Archive for the ‘dead languages’ Category

I was going to sleep, but I’m still all smug about having written 25 pages today. 25 pages, guys(1).

Anyway, somewhere between page 16 and page 16 1/2 I took a break and read “Itineraries and travellers in the Middle Assyrian Period” by Betina Faist, from SAAB XV/2006, where I found the following edifying(2) quotes.

1) Having summed up various peculiarities of travel during the MA (Middle Assyrian) period, BF states:

“Finally, a brief mention is owed to aspects unattested so far. In the religious realm, we do not have any indications referring to pilgrimages to the important shrines.”

Tsk, tsk, Betina. Something obvious and self-evident in your culture doesn’t have to be obvious, self-evident, expected or even present at all in others. Take Introduction to Anthropology or something, plz.

2) Trying to tie-up things cutely — something I’m absolutely in favour of — Betina(3) quotes a 1755 letter of a Frederick the Great, king of Prussia, to his sister, Wilhelmine, who was very enthusiastic about her journey to Italy:

“…I have a very high regard of the beauty of Italy, her wonderful climate, her monuments, her past greatness as well as her modern buildings. …But I also believe the Italians to be great braggarts; they exaggerate the beauty and the value of their paintings, their statues, and a thousand things more. Everything is uno spavento, una maraviglia; big words that do not stir my ear more than would the noise of a turnspit [a kind of dog -Sendai]. …I believe if I saw Italy I should not always agree with the ciceroni, which would console me for my fatherland’s barrenness; otherwise, the comparison would be too humiliating for poor Germany…”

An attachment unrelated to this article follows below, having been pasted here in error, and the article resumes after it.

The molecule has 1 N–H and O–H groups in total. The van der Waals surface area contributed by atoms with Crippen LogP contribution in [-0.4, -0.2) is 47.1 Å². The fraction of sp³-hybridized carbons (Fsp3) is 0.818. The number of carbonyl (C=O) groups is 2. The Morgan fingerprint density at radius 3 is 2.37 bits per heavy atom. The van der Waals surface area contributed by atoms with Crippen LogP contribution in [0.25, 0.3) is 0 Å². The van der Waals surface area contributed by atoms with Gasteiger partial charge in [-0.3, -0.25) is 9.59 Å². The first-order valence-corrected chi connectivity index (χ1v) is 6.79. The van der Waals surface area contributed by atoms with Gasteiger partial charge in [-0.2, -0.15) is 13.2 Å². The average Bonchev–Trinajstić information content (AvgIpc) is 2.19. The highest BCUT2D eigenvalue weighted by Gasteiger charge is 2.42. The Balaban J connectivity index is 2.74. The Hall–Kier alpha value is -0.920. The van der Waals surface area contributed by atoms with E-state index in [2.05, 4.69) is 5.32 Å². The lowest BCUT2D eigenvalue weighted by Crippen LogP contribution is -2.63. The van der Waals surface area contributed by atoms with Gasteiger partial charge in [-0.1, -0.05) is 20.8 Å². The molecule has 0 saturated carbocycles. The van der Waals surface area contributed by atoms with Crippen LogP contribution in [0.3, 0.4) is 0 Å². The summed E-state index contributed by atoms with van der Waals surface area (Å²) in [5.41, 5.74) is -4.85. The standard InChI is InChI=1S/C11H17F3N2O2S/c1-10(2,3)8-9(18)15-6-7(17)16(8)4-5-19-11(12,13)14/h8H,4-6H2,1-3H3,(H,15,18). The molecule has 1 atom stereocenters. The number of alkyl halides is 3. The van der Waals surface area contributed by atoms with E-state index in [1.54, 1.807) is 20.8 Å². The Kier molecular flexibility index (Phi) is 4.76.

Aww, poor Germany.

(Done commiserating yet? Hurr hurr)

Anyway, what we have here is a typically occidental assumption that people actually mean what they say. The assumption is naturally based on the firm yet quaint conviction that people always do what they should do.

(Incidentally, this conviction also allows us to date the letter as having been written sometime before the French Revolution derp)

Anyway, it is perhaps useful to suggest to puzzled Frederick a better approach to understanding the confusingly enthusiastic Italian guides. Or, even, two approaches:

A) The guides are lying. They don’t in fact think that the Italian landscape is anything like anything they imagine a wonder to be; but they have to sell it somehow, hence the unscrupulous use of more florid turn of phrase. They do not in fact intend to communicate their honest opinion about anything at all, but rather say what they think a customer might want to hear.

B) From a pragmatic standpoint, calling something “a wonder” might mean much less to a native speaker of Italian than it would mean to a native speaker of German.

Both approaches would need testing, of  course.